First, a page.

Regan Golden, the artist behind the Conkling Gallery’s latest exhibition, came to speak about her work Monday. Her lecture included backstories for the pieces she had on display, as well as her other works and collections.
Golden’s works have an emphasis on ecology and the relationship between humans and nature. Her focus as of late has been in collage, and her projects have been created using previous works to develop new pieces.
The inspiration for Golden’s work comes from a forest that used to stand in Massachusetts, neighboring her grandparents’ land. It was because of this familial connection that she had a personal investment in the land and its wellbeing.
This forest is now gone but lives on in her works inspired by it. She described how the piece of greenery had functioned as an edgeland, a barrier between a suburban setting and something more abrasive, like railroad tracks or a quarry.
While being submerged in a natural setting certainly seems picturesque and perfect, Golden quickly discovered that it wasn’t always sunshine and rainbows. The mountain that the forest overlapped was steep and had no paths to walk on, and there were cat fishers (basically angry weasels) and spiders to contend with.
The only solace she could find was in the viewfinder of her camera. Somehow, looking through it offered some safety and separation from the realities of the natural world. Golden, a professor in art theory at the University of Minnesota, pointed out that this Cartesian perspective that the viewfinder provides is a staple within landscape art.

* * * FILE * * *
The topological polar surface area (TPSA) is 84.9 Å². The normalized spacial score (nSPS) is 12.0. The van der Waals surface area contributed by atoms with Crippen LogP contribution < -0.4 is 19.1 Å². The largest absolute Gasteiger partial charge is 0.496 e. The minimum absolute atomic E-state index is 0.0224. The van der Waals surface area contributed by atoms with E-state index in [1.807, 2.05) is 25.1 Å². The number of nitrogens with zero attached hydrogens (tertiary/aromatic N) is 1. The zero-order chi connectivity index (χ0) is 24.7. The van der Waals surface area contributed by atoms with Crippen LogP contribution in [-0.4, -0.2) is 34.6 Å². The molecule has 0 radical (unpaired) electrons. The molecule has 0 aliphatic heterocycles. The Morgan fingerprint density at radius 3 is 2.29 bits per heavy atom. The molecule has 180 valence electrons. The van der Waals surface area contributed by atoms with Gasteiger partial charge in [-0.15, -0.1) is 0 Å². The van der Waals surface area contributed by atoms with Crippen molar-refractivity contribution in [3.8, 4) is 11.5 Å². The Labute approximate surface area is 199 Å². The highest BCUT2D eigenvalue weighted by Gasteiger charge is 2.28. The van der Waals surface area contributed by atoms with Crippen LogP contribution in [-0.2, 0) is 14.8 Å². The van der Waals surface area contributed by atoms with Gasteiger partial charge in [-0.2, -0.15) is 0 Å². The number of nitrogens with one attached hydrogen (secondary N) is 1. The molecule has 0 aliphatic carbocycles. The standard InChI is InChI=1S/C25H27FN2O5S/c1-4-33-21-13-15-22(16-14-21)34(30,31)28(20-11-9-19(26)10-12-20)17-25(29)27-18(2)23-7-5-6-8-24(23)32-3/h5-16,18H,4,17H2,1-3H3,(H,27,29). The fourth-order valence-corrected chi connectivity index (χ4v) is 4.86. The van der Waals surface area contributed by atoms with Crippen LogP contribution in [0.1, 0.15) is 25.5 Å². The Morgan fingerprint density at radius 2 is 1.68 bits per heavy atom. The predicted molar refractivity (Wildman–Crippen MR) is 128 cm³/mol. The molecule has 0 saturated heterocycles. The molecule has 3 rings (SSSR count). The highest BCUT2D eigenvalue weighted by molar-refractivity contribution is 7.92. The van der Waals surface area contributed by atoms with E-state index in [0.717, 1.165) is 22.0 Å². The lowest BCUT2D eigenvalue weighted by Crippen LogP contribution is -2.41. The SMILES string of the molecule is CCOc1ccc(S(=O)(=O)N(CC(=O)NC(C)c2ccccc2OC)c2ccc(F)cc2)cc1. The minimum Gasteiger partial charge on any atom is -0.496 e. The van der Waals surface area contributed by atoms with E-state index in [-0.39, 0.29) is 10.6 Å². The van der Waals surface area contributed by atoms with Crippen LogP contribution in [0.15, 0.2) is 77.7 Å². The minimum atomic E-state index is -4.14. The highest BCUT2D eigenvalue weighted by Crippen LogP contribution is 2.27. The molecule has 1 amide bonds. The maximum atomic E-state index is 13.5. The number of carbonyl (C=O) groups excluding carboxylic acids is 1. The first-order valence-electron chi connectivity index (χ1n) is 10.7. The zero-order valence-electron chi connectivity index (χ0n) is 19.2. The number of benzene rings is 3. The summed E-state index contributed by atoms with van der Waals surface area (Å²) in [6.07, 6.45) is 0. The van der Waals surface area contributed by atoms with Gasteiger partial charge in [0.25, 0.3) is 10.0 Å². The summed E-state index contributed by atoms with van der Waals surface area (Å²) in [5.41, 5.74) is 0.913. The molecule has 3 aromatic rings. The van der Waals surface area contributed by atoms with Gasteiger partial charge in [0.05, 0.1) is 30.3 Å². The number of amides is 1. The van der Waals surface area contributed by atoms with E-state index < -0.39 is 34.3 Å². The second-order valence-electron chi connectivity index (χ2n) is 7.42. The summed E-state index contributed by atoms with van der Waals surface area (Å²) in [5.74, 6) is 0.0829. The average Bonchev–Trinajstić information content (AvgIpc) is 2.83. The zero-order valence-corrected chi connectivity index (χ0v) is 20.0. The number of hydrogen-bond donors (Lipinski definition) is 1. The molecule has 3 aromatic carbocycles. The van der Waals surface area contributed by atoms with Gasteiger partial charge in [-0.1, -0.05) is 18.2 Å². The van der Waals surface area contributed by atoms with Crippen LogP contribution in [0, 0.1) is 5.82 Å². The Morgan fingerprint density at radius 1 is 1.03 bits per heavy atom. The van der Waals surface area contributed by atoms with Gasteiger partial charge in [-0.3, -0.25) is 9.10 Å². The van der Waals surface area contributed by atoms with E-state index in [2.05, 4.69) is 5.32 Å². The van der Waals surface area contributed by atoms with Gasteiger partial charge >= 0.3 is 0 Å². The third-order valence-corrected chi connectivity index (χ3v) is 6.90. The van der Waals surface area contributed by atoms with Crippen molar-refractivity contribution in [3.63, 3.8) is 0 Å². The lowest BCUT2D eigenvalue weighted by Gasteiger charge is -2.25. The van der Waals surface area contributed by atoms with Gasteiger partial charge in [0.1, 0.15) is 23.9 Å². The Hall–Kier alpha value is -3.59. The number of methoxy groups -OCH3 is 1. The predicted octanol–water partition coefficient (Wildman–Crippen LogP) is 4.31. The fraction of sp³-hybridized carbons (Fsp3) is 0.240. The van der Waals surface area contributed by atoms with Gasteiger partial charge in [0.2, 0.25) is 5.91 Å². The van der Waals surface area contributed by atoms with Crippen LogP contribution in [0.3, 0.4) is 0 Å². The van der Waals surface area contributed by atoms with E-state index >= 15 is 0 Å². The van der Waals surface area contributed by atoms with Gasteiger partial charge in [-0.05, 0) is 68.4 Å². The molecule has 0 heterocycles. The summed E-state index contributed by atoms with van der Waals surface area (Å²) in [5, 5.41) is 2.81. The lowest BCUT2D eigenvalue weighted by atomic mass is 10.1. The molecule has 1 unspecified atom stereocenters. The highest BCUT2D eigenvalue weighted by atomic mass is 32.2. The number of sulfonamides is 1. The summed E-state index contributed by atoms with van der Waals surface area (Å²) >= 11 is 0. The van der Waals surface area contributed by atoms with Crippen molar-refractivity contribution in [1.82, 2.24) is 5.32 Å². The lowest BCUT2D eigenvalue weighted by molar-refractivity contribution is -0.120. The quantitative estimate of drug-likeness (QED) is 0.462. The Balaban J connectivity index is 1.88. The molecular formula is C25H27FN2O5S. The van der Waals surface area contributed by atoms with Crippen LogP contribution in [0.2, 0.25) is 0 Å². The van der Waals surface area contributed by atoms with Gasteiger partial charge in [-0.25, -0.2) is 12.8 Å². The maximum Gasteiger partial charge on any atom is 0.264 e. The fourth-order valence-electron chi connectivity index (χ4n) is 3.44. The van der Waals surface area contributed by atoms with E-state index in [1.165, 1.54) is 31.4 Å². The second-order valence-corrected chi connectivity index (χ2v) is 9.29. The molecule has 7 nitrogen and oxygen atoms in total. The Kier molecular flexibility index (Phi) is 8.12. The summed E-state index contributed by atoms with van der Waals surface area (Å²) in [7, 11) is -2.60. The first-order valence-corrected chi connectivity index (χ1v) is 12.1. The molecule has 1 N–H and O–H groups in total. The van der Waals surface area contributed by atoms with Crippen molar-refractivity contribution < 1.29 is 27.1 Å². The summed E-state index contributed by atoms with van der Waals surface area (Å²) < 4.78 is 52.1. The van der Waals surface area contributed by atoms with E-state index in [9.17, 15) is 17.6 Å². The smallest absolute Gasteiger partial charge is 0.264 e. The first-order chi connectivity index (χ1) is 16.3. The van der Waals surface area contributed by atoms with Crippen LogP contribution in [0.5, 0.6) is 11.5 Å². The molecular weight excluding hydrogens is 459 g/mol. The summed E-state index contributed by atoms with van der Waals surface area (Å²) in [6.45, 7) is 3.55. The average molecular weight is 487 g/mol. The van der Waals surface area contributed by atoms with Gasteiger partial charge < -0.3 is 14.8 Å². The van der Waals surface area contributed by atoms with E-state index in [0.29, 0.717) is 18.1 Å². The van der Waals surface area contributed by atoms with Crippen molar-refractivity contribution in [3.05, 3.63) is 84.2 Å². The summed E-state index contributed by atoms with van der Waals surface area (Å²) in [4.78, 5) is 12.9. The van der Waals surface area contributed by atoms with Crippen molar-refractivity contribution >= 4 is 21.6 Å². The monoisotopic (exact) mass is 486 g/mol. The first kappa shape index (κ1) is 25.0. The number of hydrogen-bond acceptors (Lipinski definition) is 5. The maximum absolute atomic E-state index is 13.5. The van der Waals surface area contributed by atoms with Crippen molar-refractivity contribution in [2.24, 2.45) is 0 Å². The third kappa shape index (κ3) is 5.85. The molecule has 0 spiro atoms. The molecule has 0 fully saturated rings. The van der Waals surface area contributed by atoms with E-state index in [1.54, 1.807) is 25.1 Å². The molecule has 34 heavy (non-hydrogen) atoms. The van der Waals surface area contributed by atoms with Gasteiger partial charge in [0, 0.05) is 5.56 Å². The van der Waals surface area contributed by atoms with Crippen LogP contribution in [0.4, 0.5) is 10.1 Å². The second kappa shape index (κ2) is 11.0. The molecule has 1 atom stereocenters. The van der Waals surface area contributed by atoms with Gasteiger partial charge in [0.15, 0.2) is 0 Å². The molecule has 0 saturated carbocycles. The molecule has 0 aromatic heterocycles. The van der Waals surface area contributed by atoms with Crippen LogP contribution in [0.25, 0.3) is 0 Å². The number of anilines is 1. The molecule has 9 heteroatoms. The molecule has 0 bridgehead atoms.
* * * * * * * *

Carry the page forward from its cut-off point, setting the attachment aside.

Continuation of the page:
It helps to align the components of a scene in a way which is easy to read. Taking photos of a dynamic landscape transports those scenes into a different form, one that is in some ways more easily processed by the human mind.
Seeing a photo of a spider, in a relatively static pose, is considerably different than running into a freshly made web. It was this living, breathing experience that Golden sought to capture.
It took years for her to determine exactly what she wanted to do with these compiled works of art. They included photographs, sketches, and paintings that contained subject matter from the forest. She combined these with things she found in her own backyard.
It wasn’t large, but there was a small, sad edgeland that was often full of garbage from a nearby highway. She took advantage of the refuse as a medium, using it in some of her works. She painstakingly combined these past and present creations, cutting out fine details of photos to patch together new designs.
Golden did this over and over, altering the texture and composition of the pieces by crumpling, folding, cutting, pasting, painting, and overlaying the components until she felt that they represented a cohesive whole.
As a result, Golden has created multiple collections of works inspired by the ecological landscape around her. Her pieces are the colors of nature; vibrant green, yellow, lavender, brown, grey… all laid together in a way that emphasizes the beauty and confused clarity of the world around us.
Header photo by John Shrestha | MSU Reporter.